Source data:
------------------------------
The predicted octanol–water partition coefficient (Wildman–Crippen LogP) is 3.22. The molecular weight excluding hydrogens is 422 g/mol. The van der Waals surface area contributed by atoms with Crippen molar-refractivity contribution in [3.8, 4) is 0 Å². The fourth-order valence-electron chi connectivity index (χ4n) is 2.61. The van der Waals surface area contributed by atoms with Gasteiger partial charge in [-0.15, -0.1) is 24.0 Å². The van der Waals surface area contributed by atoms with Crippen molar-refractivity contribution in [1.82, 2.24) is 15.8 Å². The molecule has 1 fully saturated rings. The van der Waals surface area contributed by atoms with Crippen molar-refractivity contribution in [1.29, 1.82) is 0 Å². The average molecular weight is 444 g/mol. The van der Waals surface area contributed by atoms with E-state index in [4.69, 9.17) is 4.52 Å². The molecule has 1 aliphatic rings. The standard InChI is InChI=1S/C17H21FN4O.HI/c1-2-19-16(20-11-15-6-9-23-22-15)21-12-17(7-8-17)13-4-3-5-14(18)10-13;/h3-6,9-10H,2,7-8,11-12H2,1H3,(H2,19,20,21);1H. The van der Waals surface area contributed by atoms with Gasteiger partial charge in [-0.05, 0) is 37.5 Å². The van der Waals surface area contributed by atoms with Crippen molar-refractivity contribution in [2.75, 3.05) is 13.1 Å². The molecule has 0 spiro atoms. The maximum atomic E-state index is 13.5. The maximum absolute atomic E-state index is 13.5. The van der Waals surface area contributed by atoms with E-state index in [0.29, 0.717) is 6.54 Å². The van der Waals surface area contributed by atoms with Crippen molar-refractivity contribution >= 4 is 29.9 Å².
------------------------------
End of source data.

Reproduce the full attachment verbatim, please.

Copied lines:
The predicted octanol–water partition coefficient (Wildman–Crippen LogP) is 3.22. The molecular weight excluding hydrogens is 422 g/mol. The van der Waals surface area contributed by atoms with Crippen molar-refractivity contribution in [3.8, 4) is 0 Å². The fourth-order valence-electron chi connectivity index (χ4n) is 2.61. The van der Waals surface area contributed by atoms with Gasteiger partial charge in [-0.15, -0.1) is 24.0 Å². The van der Waals surface area contributed by atoms with Crippen molar-refractivity contribution in [1.82, 2.24) is 15.8 Å². The molecule has 1 fully saturated rings. The van der Waals surface area contributed by atoms with Crippen molar-refractivity contribution in [1.29, 1.82) is 0 Å². The average molecular weight is 444 g/mol. The van der Waals surface area contributed by atoms with E-state index in [4.69, 9.17) is 4.52 Å². The molecule has 1 aliphatic rings. The standard InChI is InChI=1S/C17H21FN4O.HI/c1-2-19-16(20-11-15-6-9-23-22-15)21-12-17(7-8-17)13-4-3-5-14(18)10-13;/h3-6,9-10H,2,7-8,11-12H2,1H3,(H2,19,20,21);1H. The van der Waals surface area contributed by atoms with Gasteiger partial charge in [-0.05, 0) is 37.5 Å². The van der Waals surface area contributed by atoms with Crippen molar-refractivity contribution in [2.75, 3.05) is 13.1 Å². The molecule has 0 spiro atoms. The maximum atomic E-state index is 13.5. The maximum absolute atomic E-state index is 13.5. The van der Waals surface area contributed by atoms with E-state index in [0.29, 0.717) is 6.54 Å². The van der Waals surface area contributed by atoms with Crippen molar-refractivity contribution >= 4 is 29.9 Å².